In this documentary, Avi Mograbi subtly observes how Israeli youth of all ages are taught two suicide terrorist myths as foundation of their Israeli identity.  The myths are taught as historical fact, already blurring fantasy and reality.  Allegedly, at Masada,  nine hundred sixty Jews kill themselves and their children rather than surrender to the Romans.  Samson, reacting to humiliation, pulls down the pillars of a temple, killing 3,000 people along with himself.  In every instance, Mograbi shows adults teaching these myths without any awareness that the gruesome facts might be frightening or upsetting to their youthful audience.  Children learn from the adults how not to notice distress or uncomfortable feelings.  Nor do the adults seem even remotely aware of any irony in their glorification of suicide terrorism.  In many scenes, Mograbi also films how young Israeli soldiers are utterly impervious to the distress of Palestinians as they interact at checkpoints.   What Israeli youth learn from an early age is to shut out perception of the inner psychological world – a recipe for fascism.

         Early childhood:  Here we see an Orthodox father who takes his young children to a cave to tell the story.  He speaks with relish and admiration about Samson’s strength and about his out-of-control sadistic behavior.  “The Lord’s spirit came upon him mightily…”  When Samson the Hero went to Gaza, “the lion wanted to kill Samson the Hero but he tore him apart with his bare hands.  When he returned from Gaza, Samson the Hero took the bounty of honey he’d found inside the lion….   He had a spiritual power.  Every punch of his would kill 10,000 people.”

         Young children identify with animals and struggle to master their own out-of-control impulses which are often sadistic, greedy, oral.  Here the father stirs up these specific anxieties in their most terrifying form, stating that it is admirable and exciting to mutilate and kill,  to steal all the food.  The only way not to feel vulnerable is to identify with Samson.

         I will briefly digress to speak about the Rorschach test of Sirhan B. Sirhan who killed Robert Kennedy.  The test responses illustrate these same connections or associations – namely, the terrifying images of mutilation in early childhood, its oral character, and their representation through animals.  Certainly there is a difference between real experience and stories, but here I wish to illustrate how young children think.  Clearly for Sirhan, these early experiences continued to overwhelm him.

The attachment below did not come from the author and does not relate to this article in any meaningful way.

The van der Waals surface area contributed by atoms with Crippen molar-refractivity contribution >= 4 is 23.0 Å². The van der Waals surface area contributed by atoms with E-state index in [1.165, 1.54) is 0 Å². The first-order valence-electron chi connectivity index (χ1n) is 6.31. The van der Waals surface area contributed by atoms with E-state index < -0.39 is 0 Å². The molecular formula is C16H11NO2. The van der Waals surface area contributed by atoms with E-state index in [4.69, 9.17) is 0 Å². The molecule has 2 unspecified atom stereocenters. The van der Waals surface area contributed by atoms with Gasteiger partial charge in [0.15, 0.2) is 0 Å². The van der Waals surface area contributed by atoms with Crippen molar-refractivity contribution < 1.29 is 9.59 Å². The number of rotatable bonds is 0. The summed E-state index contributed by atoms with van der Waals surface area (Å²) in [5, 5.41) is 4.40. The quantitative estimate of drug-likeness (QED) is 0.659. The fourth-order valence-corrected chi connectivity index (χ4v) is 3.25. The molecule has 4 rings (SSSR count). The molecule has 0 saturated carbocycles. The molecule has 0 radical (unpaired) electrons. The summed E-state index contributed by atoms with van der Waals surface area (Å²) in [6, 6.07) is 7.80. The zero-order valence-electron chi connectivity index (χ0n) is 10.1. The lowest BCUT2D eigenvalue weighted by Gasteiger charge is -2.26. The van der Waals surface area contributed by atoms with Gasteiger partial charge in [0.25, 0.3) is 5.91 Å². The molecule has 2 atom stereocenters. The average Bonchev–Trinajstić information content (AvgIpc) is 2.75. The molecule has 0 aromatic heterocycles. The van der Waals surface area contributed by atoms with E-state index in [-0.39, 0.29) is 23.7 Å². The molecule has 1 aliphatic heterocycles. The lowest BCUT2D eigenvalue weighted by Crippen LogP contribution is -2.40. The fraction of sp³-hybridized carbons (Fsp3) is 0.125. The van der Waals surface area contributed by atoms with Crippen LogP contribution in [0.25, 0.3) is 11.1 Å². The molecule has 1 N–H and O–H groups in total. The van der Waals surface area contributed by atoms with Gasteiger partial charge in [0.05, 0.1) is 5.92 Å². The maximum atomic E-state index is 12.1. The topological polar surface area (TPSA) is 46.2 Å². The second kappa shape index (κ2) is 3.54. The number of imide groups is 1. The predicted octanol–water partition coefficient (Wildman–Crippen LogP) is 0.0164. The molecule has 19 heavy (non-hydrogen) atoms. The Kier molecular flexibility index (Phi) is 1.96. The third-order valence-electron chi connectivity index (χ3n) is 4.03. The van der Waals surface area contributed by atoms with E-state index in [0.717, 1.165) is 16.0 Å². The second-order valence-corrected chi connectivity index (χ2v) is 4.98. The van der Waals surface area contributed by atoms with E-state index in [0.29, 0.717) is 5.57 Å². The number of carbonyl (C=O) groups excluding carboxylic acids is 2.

Sirhan was a child during the war of 1948.  By the age of five, “he witnessed a bomb explosion at the Damascus Gate that left mutilated Arab corpses in the street; he observed his older brother run over and killed by a Zionist truck trying to avoid sniper fire; he discovered the body of an Arab neighbor; he observed portions of a British soldier’s body dangling from a church tower….”   Many of his responses illustrate the connection for him between mutilation, orality, and terror – here are responses to two cards:  In Card I,  “looks like the back part of a chicken . . . . it’s very bony.  Looks like the internal dissection of it….this looks like the cloaca.”   Card 10: “This whole color --- it throws me off!  Monsters! It’s a cacophony of colors, a hodgepodge.   All those legs!  This looks like some kind of rat.  No, not a rat – it flies – a bat….I seem to associate the whole thing negatively with blood.  It looks like liver to me – some kind of meat.  I’d rather not even discuss it – I’d rather not even discuss it.   All those legs.”   Interestingly, the interpreters of his Rorschach do not connect these responses with his early childhood experiences of witnessing mutilation (Meloy, 1992, pp 273-278).

         Early school-age (Oedipal): There is a scene at a family picnic table. A five or six year old boy sits between his parents.  They are all playing with plasticine, molding the Samson story.  The father pleasantly says:  “He was blind.   We forgot that.    They had blinded him.    They poked his eyes out.    And he couldn’t see.”  Samson asked a boy to take him to the pillars where he “made everything tumble down, killing 3,000 people that day.   That was more people than he’d killed in his lifetime.”   The father continues:   “We have to make holes for eyes because he had no eyes.   They had poked his eyes out.   Look at the eyes mom made.”  She carefully pokes two holes.  “They look like Samson’s caves.”

         For an oedipal-aged boy, blinding equals castration.  Any bodily injury is threatening and is generally experienced as a punishment.  These parents focus on the blinding over and over again.  They imply that a young boy was complicit for he took Samson to the temple.  Again, these parents show no awareness of how their words might affect their child – are they completely oblivious, or are they wanting or needing him to be terrified?  If he is to not feel vulnerable, is his best recourse an identification with the aggressor?